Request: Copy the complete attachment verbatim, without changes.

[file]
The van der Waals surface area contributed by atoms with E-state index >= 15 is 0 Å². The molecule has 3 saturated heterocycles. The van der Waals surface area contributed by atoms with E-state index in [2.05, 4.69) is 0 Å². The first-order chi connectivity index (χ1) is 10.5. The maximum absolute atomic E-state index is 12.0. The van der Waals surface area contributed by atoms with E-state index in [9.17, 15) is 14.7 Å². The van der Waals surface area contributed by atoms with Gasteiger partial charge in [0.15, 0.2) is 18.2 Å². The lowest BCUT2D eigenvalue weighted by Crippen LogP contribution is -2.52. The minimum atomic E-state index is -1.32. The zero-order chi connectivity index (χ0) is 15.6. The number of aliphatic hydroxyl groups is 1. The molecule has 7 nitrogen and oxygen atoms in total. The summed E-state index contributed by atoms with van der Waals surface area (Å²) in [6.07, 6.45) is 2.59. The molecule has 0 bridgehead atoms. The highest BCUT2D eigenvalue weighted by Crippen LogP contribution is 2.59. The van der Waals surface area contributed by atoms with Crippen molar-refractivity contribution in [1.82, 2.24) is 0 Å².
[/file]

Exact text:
The van der Waals surface area contributed by atoms with E-state index >= 15 is 0 Å². The molecule has 3 saturated heterocycles. The van der Waals surface area contributed by atoms with E-state index in [2.05, 4.69) is 0 Å². The first-order chi connectivity index (χ1) is 10.5. The maximum absolute atomic E-state index is 12.0. The van der Waals surface area contributed by atoms with E-state index in [9.17, 15) is 14.7 Å². The van der Waals surface area contributed by atoms with Gasteiger partial charge in [0.15, 0.2) is 18.2 Å². The lowest BCUT2D eigenvalue weighted by Crippen LogP contribution is -2.52. The minimum atomic E-state index is -1.32. The zero-order chi connectivity index (χ0) is 15.6. The number of aliphatic hydroxyl groups is 1. The molecule has 7 nitrogen and oxygen atoms in total. The summed E-state index contributed by atoms with van der Waals surface area (Å²) in [6.07, 6.45) is 2.59. The molecule has 0 bridgehead atoms. The highest BCUT2D eigenvalue weighted by Crippen LogP contribution is 2.59. The van der Waals surface area contributed by atoms with Crippen molar-refractivity contribution in [1.82, 2.24) is 0 Å².